Inside 'Moving to Mars' at The Design Museum


Curator Eleanor Watson takes us behind the scenes of the Museum's latest launch.


The Design Museum’s latest frontier-shifting exhibition transports Earthlings to the Red Planet and back again. With multisensory installations replicating the experience of living on Mars and more than 150 exhibits, Moving to Mars incites debate as much as it broadens horizons. Steps away from The Milestone Hotel & Residences, discover an immersive showcase of original objects from NASA and a full-scale Martian home. Here, curator of Moving to Mars, Eleanor Watson discusses what not to miss at the extraterrestrial exhibition.

How did this exhibition at the The Design Museum come about?

“Over the last two years or so we noticed that the idea of getting to Mars kept popping up in the news, and that it was a subject that a lot of people—people with extremely different focuses and interests—were suddenly engaging with in a very serious way. We thought it would be interesting to look into what this sudden surge of interest was all about and explore not only how but also why we are trying to get to Mars.”

Moving To Mars

Why is now the right time to shine a spotlight on the Red Planet?

“It feels like we are entering another Space Race, but rather than the previous East–West divide, the race now seems to be between public and private enterprise, which is an interesting tension. It raises a lot of questions about how and why we embark on these big projects, what we imagine the course of progress to be and, of course, who gets to make decisions about our future as a species.

I think that Mars has always acted as a sort of foil to our own planet—a mirror for us to project our hopes and fears onto. But this is now playing out in a more concrete way, as we face some very difficult realities here on Earth. Whether we end up getting there or not, planning for Mars may have an important part to play in shaping how we live on Earth.”

What are your personal exhibition highlights?

“There are so many. We have some beautiful historic objects on loan from institutions such as the British Museum and Brera Observatory to provide context, then we have live projects from the European Space Agency and SpaceX to show the current state of play, and then also some wonderful new commissions by contemporary designers, where we have invited them to think through a specific issue or question relating to a future Mars mission.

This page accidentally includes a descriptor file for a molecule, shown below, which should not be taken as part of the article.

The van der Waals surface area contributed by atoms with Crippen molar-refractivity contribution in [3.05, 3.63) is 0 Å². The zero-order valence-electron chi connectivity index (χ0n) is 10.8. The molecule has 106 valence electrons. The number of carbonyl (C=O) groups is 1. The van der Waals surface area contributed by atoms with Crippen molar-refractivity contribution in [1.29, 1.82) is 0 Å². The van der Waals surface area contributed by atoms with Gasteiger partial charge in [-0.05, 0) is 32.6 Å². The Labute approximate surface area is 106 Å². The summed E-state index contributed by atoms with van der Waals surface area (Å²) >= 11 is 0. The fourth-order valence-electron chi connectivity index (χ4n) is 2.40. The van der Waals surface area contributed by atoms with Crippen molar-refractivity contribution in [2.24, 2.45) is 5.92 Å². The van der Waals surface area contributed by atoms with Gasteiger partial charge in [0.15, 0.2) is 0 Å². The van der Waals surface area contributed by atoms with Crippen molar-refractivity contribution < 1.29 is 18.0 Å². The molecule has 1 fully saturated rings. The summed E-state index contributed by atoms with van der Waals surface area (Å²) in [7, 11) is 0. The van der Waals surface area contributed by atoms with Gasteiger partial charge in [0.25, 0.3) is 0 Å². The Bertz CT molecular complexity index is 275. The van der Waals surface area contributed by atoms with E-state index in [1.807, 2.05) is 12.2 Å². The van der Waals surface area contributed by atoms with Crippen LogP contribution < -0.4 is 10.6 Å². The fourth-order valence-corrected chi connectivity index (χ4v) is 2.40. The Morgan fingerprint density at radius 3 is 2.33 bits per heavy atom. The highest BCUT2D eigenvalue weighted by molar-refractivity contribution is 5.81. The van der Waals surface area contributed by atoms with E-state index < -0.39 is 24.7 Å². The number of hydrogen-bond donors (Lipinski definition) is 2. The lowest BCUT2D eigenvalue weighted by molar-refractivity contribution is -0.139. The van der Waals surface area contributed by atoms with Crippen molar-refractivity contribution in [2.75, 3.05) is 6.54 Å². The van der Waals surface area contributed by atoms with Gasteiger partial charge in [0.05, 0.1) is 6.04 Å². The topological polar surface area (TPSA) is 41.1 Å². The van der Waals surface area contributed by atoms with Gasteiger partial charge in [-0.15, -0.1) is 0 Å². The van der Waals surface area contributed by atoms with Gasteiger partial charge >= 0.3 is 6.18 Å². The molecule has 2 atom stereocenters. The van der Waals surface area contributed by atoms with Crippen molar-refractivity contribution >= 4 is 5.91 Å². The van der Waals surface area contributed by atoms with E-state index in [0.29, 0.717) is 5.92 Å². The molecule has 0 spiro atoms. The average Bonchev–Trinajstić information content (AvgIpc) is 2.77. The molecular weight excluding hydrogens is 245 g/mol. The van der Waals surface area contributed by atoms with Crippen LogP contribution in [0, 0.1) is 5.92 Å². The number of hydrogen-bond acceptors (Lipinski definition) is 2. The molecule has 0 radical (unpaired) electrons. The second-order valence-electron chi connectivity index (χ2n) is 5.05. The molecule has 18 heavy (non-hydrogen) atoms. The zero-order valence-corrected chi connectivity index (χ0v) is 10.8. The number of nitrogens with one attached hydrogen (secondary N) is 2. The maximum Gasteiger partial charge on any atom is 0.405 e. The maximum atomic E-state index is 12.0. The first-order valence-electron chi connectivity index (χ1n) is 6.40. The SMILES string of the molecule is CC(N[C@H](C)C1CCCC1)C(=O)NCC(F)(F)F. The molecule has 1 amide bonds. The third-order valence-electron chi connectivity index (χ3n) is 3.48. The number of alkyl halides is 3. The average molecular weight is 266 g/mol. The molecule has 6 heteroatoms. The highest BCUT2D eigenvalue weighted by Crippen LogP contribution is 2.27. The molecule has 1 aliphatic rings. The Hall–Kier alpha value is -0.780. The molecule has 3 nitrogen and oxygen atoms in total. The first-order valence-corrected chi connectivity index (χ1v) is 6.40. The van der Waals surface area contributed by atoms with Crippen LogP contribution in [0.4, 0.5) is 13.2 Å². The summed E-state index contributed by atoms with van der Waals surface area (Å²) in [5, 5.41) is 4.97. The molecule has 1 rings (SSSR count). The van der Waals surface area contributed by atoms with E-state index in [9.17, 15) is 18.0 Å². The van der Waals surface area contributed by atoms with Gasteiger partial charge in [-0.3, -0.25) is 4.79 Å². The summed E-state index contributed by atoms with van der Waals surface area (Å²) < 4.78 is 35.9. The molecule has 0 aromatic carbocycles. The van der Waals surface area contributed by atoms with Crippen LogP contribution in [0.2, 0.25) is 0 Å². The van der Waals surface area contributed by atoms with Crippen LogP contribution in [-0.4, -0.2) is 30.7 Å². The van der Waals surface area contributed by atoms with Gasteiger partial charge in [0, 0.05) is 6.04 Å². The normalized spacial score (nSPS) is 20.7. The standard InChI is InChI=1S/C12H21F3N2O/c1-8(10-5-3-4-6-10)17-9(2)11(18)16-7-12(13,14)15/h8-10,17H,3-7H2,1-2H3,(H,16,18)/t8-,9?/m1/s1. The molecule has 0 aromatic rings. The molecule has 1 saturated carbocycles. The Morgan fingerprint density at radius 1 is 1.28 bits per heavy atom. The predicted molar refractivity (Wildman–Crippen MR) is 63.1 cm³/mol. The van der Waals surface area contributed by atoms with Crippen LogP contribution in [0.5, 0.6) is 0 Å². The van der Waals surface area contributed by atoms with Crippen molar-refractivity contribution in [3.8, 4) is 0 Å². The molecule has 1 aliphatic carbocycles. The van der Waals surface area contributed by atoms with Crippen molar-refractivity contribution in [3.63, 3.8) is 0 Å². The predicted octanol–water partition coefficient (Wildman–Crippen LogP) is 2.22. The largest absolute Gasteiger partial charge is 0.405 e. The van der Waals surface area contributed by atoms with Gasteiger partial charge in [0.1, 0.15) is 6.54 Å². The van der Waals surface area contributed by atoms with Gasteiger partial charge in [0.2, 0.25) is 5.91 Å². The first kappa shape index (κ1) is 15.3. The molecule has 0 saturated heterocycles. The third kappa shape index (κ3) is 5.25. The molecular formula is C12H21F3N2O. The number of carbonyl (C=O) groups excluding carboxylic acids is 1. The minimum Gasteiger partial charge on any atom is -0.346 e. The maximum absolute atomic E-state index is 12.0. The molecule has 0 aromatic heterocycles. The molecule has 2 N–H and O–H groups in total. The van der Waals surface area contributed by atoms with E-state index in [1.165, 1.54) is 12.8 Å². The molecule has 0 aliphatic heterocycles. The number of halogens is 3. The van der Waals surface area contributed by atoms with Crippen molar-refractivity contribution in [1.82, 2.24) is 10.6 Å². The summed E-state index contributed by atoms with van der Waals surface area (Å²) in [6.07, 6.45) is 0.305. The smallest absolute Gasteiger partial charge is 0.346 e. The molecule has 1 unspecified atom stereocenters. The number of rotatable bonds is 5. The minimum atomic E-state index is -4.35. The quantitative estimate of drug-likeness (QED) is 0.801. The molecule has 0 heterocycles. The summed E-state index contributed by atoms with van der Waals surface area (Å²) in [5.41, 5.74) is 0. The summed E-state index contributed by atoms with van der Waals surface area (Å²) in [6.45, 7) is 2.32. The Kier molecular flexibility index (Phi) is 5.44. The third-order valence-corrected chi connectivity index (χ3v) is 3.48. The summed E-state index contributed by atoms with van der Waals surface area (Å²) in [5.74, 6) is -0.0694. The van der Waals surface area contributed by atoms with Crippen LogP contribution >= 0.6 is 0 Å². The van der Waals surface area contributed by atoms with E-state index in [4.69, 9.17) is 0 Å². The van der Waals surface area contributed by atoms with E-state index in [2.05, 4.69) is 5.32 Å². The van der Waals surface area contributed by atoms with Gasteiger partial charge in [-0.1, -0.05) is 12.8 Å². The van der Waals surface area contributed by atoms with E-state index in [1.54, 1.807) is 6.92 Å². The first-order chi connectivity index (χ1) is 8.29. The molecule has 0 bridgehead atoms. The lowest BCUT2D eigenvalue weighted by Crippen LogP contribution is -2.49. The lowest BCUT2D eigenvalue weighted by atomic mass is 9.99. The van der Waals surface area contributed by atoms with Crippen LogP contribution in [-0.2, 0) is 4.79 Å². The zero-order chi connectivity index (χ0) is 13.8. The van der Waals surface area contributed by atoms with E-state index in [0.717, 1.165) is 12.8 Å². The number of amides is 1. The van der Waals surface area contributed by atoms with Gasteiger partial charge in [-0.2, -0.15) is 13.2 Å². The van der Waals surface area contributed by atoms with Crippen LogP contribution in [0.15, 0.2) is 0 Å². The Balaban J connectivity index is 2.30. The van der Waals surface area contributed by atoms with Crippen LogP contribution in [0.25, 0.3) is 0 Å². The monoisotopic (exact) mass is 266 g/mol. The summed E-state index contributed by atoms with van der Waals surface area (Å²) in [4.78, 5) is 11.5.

Moving To Mars

Stand-outs for each of these different types of exhibits are probably Christiaan Huygens’ original sketch of Mars from 1659, which is largely credited as being the earliest accurate drawing of the planet’s surface; a full-scale model of ESA’s ExoMars 2020, which will be the next rover to land on Mars; and an incredible collection of microgravity clothing by Anna Talvi.”

Can you tell us more about the interactive Mars habitat?

“It’s actually still in production so I can’t say! Xavier de Kestelier and the team at Hassell have been working on Martian habitats for quite some time, so a tremendous amount of thought has gone into the design. I don’t only mean things like airlocks and radiation protection and dealing with the hundreds of engineering constraints. They’ve also put a lot of thought into how the habitat can create a sense of wellbeing for the astronaut and help combat some of the psychological stresses of living in an extreme enclosed environment.”

Moving To Mars

The exhibition features an installation by Dr Alexandra Daisy Ginsberg that imagines sending plant life—not humans—to Mars, posing the question: Should we go to Mars? Tell us a little more…

“We invited two very different design studios to think about what the future of Mars might be, as a way of presenting visitors with alternative visions for the planet. It’s been a very interesting exercise and really confronts you with the fact that all of this has yet to be decided. We could go to Mars and use it as a research station. We could go there and build an emergency bunker for the super-rich, or we could not go at all. It is for all of us to decide. I think our hope for the two commissions—and for the exhibition more generally—was to prompt people to think about what we want for the future, and how we might achieve that.”

See Moving to Mars at The Design Museum from 18th October 2019– 23rd February 2020. As part of Red Carnation Hotels’ Summer of Culture, join Eleanor for a Moving to Mars-themed Afternoon Tea at The Milestone Hotel & Residences on 14th August 2019.

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